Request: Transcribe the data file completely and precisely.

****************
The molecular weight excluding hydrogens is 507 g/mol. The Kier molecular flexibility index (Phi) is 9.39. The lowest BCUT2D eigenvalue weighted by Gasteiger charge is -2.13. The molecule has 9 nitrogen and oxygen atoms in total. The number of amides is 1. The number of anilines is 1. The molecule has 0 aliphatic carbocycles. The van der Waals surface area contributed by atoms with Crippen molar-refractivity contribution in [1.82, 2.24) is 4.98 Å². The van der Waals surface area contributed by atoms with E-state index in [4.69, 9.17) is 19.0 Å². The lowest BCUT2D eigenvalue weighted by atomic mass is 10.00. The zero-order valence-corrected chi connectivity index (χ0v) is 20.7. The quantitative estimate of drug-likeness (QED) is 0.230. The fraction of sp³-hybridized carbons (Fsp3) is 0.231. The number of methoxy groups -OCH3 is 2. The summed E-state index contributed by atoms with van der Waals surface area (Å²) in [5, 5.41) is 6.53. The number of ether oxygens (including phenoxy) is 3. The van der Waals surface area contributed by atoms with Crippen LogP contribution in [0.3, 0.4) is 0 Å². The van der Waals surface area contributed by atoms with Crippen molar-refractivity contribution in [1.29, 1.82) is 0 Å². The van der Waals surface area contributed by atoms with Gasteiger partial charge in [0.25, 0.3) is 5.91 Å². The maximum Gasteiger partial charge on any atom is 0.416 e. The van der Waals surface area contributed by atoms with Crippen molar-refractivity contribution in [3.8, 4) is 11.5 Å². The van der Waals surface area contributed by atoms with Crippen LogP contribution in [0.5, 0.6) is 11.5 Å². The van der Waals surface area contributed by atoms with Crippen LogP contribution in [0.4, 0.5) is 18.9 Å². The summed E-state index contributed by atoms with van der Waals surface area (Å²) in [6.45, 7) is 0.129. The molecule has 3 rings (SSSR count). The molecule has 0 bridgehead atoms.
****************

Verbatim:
The molecular weight excluding hydrogens is 507 g/mol. The Kier molecular flexibility index (Phi) is 9.39. The lowest BCUT2D eigenvalue weighted by Gasteiger charge is -2.13. The molecule has 9 nitrogen and oxygen atoms in total. The number of amides is 1. The number of anilines is 1. The molecule has 0 aliphatic carbocycles. The van der Waals surface area contributed by atoms with Crippen molar-refractivity contribution in [1.82, 2.24) is 4.98 Å². The van der Waals surface area contributed by atoms with E-state index in [4.69, 9.17) is 19.0 Å². The lowest BCUT2D eigenvalue weighted by atomic mass is 10.00. The zero-order valence-corrected chi connectivity index (χ0v) is 20.7. The quantitative estimate of drug-likeness (QED) is 0.230. The fraction of sp³-hybridized carbons (Fsp3) is 0.231. The number of methoxy groups -OCH3 is 2. The summed E-state index contributed by atoms with van der Waals surface area (Å²) in [5, 5.41) is 6.53. The number of ether oxygens (including phenoxy) is 3. The van der Waals surface area contributed by atoms with Crippen LogP contribution in [0.3, 0.4) is 0 Å². The van der Waals surface area contributed by atoms with Crippen molar-refractivity contribution in [1.29, 1.82) is 0 Å². The van der Waals surface area contributed by atoms with Gasteiger partial charge in [0.25, 0.3) is 5.91 Å². The maximum Gasteiger partial charge on any atom is 0.416 e. The van der Waals surface area contributed by atoms with Crippen molar-refractivity contribution in [3.8, 4) is 11.5 Å². The van der Waals surface area contributed by atoms with Crippen LogP contribution in [0.5, 0.6) is 11.5 Å². The van der Waals surface area contributed by atoms with Crippen LogP contribution in [0.4, 0.5) is 18.9 Å². The summed E-state index contributed by atoms with van der Waals surface area (Å²) in [6.45, 7) is 0.129. The molecule has 3 rings (SSSR count). The molecule has 0 bridgehead atoms.